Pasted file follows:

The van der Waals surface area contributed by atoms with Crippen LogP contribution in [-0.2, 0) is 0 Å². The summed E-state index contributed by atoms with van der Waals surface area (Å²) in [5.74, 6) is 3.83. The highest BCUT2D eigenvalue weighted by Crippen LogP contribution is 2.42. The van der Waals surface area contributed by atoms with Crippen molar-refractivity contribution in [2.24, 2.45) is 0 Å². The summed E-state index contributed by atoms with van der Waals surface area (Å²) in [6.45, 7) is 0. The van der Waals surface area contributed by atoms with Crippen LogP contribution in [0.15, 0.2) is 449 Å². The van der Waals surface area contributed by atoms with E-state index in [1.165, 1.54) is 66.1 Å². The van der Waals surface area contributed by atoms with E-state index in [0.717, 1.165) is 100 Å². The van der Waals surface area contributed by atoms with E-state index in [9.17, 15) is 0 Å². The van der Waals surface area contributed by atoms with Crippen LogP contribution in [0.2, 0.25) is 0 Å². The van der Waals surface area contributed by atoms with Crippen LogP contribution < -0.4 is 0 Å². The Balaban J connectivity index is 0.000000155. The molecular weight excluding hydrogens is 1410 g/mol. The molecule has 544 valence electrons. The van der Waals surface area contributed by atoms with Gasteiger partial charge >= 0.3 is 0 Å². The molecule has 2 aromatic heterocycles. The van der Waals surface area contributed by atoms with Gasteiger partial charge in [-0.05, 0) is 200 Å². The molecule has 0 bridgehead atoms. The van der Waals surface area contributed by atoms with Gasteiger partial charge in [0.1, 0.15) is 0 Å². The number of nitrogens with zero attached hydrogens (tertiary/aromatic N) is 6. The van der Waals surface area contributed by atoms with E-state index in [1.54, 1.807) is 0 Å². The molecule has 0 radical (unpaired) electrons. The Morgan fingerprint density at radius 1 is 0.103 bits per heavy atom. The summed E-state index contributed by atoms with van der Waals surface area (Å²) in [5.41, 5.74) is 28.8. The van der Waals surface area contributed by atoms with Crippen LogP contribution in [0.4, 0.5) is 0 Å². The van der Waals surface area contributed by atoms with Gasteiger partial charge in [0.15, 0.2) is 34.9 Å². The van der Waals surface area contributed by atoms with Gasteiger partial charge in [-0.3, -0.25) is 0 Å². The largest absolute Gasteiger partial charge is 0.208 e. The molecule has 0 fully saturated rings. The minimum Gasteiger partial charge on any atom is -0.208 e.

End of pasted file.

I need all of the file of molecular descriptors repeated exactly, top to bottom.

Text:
The van der Waals surface area contributed by atoms with Crippen LogP contribution in [-0.2, 0) is 0 Å². The summed E-state index contributed by atoms with van der Waals surface area (Å²) in [5.74, 6) is 3.83. The highest BCUT2D eigenvalue weighted by Crippen LogP contribution is 2.42. The van der Waals surface area contributed by atoms with Crippen molar-refractivity contribution in [2.24, 2.45) is 0 Å². The summed E-state index contributed by atoms with van der Waals surface area (Å²) in [6.45, 7) is 0. The van der Waals surface area contributed by atoms with Crippen LogP contribution in [0.15, 0.2) is 449 Å². The van der Waals surface area contributed by atoms with E-state index in [1.165, 1.54) is 66.1 Å². The van der Waals surface area contributed by atoms with E-state index in [0.717, 1.165) is 100 Å². The van der Waals surface area contributed by atoms with E-state index in [9.17, 15) is 0 Å². The van der Waals surface area contributed by atoms with Crippen LogP contribution in [0.2, 0.25) is 0 Å². The van der Waals surface area contributed by atoms with Crippen LogP contribution < -0.4 is 0 Å². The Balaban J connectivity index is 0.000000155. The molecular weight excluding hydrogens is 1410 g/mol. The molecule has 544 valence electrons. The van der Waals surface area contributed by atoms with Gasteiger partial charge >= 0.3 is 0 Å². The molecule has 2 aromatic heterocycles. The van der Waals surface area contributed by atoms with Gasteiger partial charge in [-0.05, 0) is 200 Å². The molecule has 0 bridgehead atoms. The van der Waals surface area contributed by atoms with Gasteiger partial charge in [0.1, 0.15) is 0 Å². The number of nitrogens with zero attached hydrogens (tertiary/aromatic N) is 6. The van der Waals surface area contributed by atoms with E-state index in [1.54, 1.807) is 0 Å². The molecule has 0 radical (unpaired) electrons. The Morgan fingerprint density at radius 1 is 0.103 bits per heavy atom. The summed E-state index contributed by atoms with van der Waals surface area (Å²) in [5.41, 5.74) is 28.8. The van der Waals surface area contributed by atoms with Crippen LogP contribution in [0.4, 0.5) is 0 Å². The van der Waals surface area contributed by atoms with Gasteiger partial charge in [0.15, 0.2) is 34.9 Å². The van der Waals surface area contributed by atoms with Gasteiger partial charge in [-0.3, -0.25) is 0 Å². The largest absolute Gasteiger partial charge is 0.208 e. The molecule has 0 fully saturated rings. The minimum Gasteiger partial charge on any atom is -0.208 e.